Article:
I love living in Japan, and I love working here. Of course with work comes the opportunity to get paid. Gone are the halcyon days of collecting your pay packet at the end of the week. Instead of a weekly little brown envelope stuffed with cash, we instead have to eagerly await a monthly bank transfer. First world problems, is I think the commonly used internet parlance for such dilemmas.
Photo: niXerKG on Flickr
However, if there’s one thing I have found utterly infuriating during my many years here in Japan, it is the layer upon layer of seemingly pointless bureaucracy that can turn the simplest of administrative tasks into a full-blown international incident. Of course I am hyperbolizing here, but you get the picture.
No more so was this brought home to me than when I tried to open a bank account in Japan for the first time. I went into the bank, with my ID card, my passport and a couple of letters as proof of my address. This is all that was ever required to open an account back in Scotland so surely it would be the same here I thought.
How wrong I was.
First of all, I needed to have a phone number on which I could be contacted. Good luck trying to get a mobile phone in Japan if you don’t have a bank account!
Then I was told that my signature was not valid. Instead I would have to use a “Hanko”.
Photo: sean on Flickr
A hanko is a stamp, similar in appearance to the kind of thing your math teacher used to use to put a smiley face on your completed homework. However in Japan it is an indispensable tool, used for everything from signing in at work, to buying a house.
Getting one made up doesn’t usually take long, there are shops that make them all over Japan, but you should be prepared to wait a day or two to have it made up, especially if your name is long, or difficult to pronounce in Japanese. You will also need to know how to write your surname in Japanese Katakana phonetics, so you can tell the stamp maker what to write on your hanko.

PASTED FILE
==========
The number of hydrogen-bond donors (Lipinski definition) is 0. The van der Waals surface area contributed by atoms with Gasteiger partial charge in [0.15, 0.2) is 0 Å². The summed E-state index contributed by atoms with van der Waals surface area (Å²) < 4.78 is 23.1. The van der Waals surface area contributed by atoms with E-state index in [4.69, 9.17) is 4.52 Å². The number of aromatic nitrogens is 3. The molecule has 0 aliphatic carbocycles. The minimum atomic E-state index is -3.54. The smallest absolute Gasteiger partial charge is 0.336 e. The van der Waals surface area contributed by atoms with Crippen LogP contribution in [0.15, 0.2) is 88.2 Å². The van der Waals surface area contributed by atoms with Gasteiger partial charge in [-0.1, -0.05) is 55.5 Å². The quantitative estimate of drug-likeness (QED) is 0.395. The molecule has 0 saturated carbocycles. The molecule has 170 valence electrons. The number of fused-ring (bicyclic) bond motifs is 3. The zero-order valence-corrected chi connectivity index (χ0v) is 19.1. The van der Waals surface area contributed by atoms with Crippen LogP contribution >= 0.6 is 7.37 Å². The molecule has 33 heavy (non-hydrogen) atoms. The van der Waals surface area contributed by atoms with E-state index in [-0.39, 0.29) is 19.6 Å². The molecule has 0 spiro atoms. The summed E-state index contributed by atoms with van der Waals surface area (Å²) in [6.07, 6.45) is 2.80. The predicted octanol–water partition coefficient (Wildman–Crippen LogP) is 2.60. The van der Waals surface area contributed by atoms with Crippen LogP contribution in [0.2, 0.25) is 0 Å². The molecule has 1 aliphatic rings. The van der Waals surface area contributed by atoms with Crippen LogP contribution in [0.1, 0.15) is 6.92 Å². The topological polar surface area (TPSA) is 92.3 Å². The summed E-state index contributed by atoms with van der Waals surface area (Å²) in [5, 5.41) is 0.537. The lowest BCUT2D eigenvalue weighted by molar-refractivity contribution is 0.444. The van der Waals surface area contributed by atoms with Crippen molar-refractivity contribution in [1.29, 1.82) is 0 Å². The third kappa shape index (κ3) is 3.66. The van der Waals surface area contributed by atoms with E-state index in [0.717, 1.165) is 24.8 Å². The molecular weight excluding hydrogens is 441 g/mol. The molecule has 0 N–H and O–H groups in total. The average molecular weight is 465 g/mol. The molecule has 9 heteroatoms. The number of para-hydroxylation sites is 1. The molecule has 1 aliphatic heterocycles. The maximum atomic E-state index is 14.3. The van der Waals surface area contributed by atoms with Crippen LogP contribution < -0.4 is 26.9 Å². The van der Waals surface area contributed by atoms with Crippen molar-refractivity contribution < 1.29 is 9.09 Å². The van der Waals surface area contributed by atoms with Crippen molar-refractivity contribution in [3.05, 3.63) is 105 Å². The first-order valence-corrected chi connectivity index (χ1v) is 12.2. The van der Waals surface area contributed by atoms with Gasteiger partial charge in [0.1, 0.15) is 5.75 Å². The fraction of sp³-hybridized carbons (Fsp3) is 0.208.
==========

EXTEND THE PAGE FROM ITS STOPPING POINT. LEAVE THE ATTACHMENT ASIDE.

Thankfully, things are far more streamlined and efficient now than they were back in 2006. Japan’s banking sector has, it seems, finally been dragged kicking and screaming into the 21st century. Hanko stamps are no longer obligatory at some banks, and a signature would be acceptable. However, if you are planning on living and working in Japan long term then you will still need a hanko for various other daily activities.
When you go to the bank to open an account, if possible it’s probably best to take a Japanese speaking friend with you. Some of the paperwork can be really complicated. Also, it’s a sad fact that despite the fact that many banks now have websites, guidelines and ATMs in English, finding branch staff who can speak English is still very rare.
Photo: Rick on Flickr
Once you have your account up and running you will find that you seldom actually need to visit the bank again. Any direct debits you set up can be done without visiting the bank itself, and most ATM cards will work in convenience store ATMs. However, there are some limitations on what you can do as a foreigner in Japan.
Credit cards may be the norm in most western countries, but, although uptake in Japan is increasing every year, Japan remains a largely cash-based society. To that end, the criteria for getting approval for a credit card is perhaps a bit more stringent than you may be used to and getting rejected is a lot easier than you would wish it to be.